One of Texas' oldest municipalities, the area was inhabited long
before recorded history. Early Spanish explorers list an Aranama Indian village at
the site, then called Santa Dorotea. In 1749 Spain established a mission and as was
custom, a nearby presidio (fort) for protection. "Remember
Goliad" became a Texas Revolution battle cry honoring Col. James W. Fannin Jr. and
his men who were massacred at Goliad. Memorial services at the grave of Colonel
Fannin and his troops is performed on the weekend near March 27.
This city park at S. Market and Franklin Streets, includes Texas
Revolution cannon, memorial shaft and several historical markers. Nearby is
"hanging tree" on the courthouse lawn and Market House Museum.
General Zaragoza State Historic Site-
Both a state park and international historic site, reconstructed
birthplace and statue of one of Mexico's most famous military figures, General Ignacio
Zaragoza (1829-1862). The Mexican general and liberal leader was minister of war
under Juarez. In 1862 he commanded an outnumbered and poorly equiped Mexican army in
defense of the Central Mexico city of Puebla against elite Frence forces. Zaragoza
flung back the attacking army, inflicting heavy losses and forcing its withdrawal to the
east coast. It is not generally known that this French army had proposed to march
into Texas to establish aid and a supply line to Confederate forces. The battle
date, Cinco de Mayo (May 5), is a national holiday throughout Mexico, and is celebrated
here and in several Texas cities. The site is two miles south off U.S. 183 at
Presidio La Bahia.
Goliad State Park-
188 acre park features restored Mission Nuestra Senora del
Espiritu Santo de Zuniga, generally called Mission Espiritu Santo.
Excellent interpretive displays, plus camping and picnicking area, rest rooms and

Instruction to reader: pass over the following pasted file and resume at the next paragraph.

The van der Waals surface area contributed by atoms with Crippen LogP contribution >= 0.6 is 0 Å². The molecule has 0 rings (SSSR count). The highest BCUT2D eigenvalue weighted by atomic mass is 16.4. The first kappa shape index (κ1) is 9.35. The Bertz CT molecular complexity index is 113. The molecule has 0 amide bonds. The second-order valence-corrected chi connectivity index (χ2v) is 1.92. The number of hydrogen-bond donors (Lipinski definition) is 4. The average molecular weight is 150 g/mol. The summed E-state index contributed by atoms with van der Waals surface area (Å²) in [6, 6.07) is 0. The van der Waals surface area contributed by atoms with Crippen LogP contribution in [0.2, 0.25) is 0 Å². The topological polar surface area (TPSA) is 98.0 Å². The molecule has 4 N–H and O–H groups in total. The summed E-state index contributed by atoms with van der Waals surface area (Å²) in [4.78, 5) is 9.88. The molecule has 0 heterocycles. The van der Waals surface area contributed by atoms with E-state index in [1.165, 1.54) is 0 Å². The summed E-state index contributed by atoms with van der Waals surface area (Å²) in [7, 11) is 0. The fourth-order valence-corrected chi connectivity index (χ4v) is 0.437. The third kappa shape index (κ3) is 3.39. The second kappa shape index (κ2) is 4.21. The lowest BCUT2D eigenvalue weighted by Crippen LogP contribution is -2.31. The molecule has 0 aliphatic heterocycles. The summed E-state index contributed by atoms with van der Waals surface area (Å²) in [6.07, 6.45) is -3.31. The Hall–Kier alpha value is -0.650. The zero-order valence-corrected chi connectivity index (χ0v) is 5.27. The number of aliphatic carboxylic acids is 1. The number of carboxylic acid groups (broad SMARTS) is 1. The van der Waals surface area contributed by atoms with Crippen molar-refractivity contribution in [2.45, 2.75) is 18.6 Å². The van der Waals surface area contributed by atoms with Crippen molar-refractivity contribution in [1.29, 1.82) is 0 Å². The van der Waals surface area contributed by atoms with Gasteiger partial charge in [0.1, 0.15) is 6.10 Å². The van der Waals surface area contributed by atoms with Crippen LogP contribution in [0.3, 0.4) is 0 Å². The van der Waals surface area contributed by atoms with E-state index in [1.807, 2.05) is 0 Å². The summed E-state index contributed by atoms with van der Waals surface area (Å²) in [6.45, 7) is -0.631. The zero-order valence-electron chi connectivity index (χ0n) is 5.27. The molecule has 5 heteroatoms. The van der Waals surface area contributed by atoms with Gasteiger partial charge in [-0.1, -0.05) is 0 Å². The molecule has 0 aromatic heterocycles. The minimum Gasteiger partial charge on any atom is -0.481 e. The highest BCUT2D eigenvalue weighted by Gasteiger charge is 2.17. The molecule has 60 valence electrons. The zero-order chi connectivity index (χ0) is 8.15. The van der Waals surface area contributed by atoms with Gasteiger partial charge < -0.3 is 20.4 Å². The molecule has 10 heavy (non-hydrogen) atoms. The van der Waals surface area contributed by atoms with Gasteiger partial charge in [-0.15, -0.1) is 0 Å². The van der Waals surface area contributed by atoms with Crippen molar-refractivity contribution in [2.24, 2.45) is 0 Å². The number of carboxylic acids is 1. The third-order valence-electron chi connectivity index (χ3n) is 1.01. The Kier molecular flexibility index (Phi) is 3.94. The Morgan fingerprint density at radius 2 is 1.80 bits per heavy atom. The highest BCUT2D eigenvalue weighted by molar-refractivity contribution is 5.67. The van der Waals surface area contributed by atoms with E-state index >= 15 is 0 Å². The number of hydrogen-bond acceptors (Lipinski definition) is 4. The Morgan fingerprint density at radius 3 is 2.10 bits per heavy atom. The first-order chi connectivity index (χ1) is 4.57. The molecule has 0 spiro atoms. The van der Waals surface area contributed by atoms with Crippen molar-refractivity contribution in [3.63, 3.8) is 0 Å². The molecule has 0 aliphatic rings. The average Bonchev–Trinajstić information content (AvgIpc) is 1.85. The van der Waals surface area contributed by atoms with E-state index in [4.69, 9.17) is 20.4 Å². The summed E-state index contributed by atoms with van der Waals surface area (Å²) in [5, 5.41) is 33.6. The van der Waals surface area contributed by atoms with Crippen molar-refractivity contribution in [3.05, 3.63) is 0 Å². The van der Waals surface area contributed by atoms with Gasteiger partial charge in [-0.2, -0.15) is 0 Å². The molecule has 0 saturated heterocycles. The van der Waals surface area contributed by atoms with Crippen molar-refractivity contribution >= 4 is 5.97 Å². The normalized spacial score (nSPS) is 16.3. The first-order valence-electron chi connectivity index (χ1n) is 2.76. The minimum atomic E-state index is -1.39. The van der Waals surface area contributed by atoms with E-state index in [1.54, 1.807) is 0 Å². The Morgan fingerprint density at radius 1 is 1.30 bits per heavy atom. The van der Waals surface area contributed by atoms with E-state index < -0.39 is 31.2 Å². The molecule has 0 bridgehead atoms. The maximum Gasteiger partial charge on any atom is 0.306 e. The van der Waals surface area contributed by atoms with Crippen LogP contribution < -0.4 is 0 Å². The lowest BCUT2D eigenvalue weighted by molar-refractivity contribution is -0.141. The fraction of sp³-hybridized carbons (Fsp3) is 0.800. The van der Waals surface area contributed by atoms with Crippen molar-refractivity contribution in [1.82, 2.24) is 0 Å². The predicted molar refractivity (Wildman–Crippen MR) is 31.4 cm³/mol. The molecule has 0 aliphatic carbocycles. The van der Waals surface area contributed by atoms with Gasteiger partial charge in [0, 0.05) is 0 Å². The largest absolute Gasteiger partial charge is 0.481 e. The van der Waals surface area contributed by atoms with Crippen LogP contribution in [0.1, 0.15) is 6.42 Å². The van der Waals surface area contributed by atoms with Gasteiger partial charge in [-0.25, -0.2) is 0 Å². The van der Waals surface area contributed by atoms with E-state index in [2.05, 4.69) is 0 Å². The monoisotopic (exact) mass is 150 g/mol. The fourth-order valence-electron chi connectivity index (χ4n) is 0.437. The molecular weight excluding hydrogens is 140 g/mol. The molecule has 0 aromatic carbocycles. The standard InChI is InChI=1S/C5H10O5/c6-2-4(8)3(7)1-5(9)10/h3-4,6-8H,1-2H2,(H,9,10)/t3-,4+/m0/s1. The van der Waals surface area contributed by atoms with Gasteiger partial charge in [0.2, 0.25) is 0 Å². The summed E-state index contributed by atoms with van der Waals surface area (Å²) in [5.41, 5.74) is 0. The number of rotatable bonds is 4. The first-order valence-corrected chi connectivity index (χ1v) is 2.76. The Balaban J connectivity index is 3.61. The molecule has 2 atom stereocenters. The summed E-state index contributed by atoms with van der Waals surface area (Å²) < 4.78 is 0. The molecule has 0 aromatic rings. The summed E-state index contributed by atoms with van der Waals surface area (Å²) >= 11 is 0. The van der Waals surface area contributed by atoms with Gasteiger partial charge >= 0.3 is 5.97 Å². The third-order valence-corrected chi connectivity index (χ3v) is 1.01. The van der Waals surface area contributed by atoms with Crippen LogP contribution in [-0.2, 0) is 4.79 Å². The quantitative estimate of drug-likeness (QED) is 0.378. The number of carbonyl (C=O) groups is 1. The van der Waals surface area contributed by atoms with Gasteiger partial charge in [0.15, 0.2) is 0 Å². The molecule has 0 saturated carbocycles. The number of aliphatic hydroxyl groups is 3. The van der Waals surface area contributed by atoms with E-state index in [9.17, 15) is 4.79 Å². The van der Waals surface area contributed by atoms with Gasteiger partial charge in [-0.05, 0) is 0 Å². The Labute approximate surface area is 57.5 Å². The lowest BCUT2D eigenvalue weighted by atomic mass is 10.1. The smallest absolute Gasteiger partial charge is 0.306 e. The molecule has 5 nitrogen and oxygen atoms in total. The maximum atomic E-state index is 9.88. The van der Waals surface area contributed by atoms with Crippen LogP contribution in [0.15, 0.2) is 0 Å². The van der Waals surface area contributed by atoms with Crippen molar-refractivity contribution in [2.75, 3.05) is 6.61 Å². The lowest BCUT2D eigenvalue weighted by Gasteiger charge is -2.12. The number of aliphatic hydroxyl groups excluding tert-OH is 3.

river fishing spots. The Mission was established in 1749 to Christianize Indian
inhabitants of the area. Located one mile south off U.S. 183. A junior-size
Olympic swimming pool, across the highway and not a part of the park is operated by the
city of Goliad. Open noon-8p.m. in summer.
Grave of Col. James W. Fannin Jr. and Men-
A monument marks the grave of Colonel Fannin and 342 men who had
surrendered to Mexican forces during the Texas Revolution and were massacred at the order
of General Santa, Anna on Palm Sunday morning, March 27, 1836. Located two miles
south of Goliad off U.S. 183, a few hundred yards from Presidio La Bahia.
Market House Museum-
Quaint structure with cupola on the courthouse square. Local
historical artifacts, and chamber of commerce offering details and brochures about
abundant historic sites in this area. Open Wed.- Sat. 10 a.m. - 3 p.m.
Located at Franklin and Market streets.
Presidio La Bahia-
As conquistadors of centuries ago explored new lands for "God,
Gold and Glory," the Church played an integral part in colonization and dominion over
vast New World empires. Missions were often the first permanent Spanish settlement
in new areas. To protect mission endeavors, a presidio (fort) was usually
built nearby and named by Spanish military forces.
Such was Presidio Santa Maria del Loreto de la Bahia, established in
1749 near Mission Espiritu Santo. It grew into one of the more important forts on
the Spanish frontier, and is the finest example of a complete Spanish presidio in Texas.
Its chapel is still in regular use for religious services.
Excavation and restoration of the massive stone walls and other
structures of the fort have been completed by the Kathryn O'Connor Foundation.
It was in this presidio during the 1836 Texas Revolution, that
Fannin's men were imprisoned after their surrender. They were subsequently massacred
in violation of honorable terms upon which they had laid down their arms.
A museum houses articles discovered during restoration, including
memorabilia of the Texas Revolution, and artifacts indicating nine levels of civilization
at the site. Open daily 9 a.m. - 5 p.m. except Good Friday and Christmas.
Located two miles south off U.S. 183, immediately south of San Antonio River.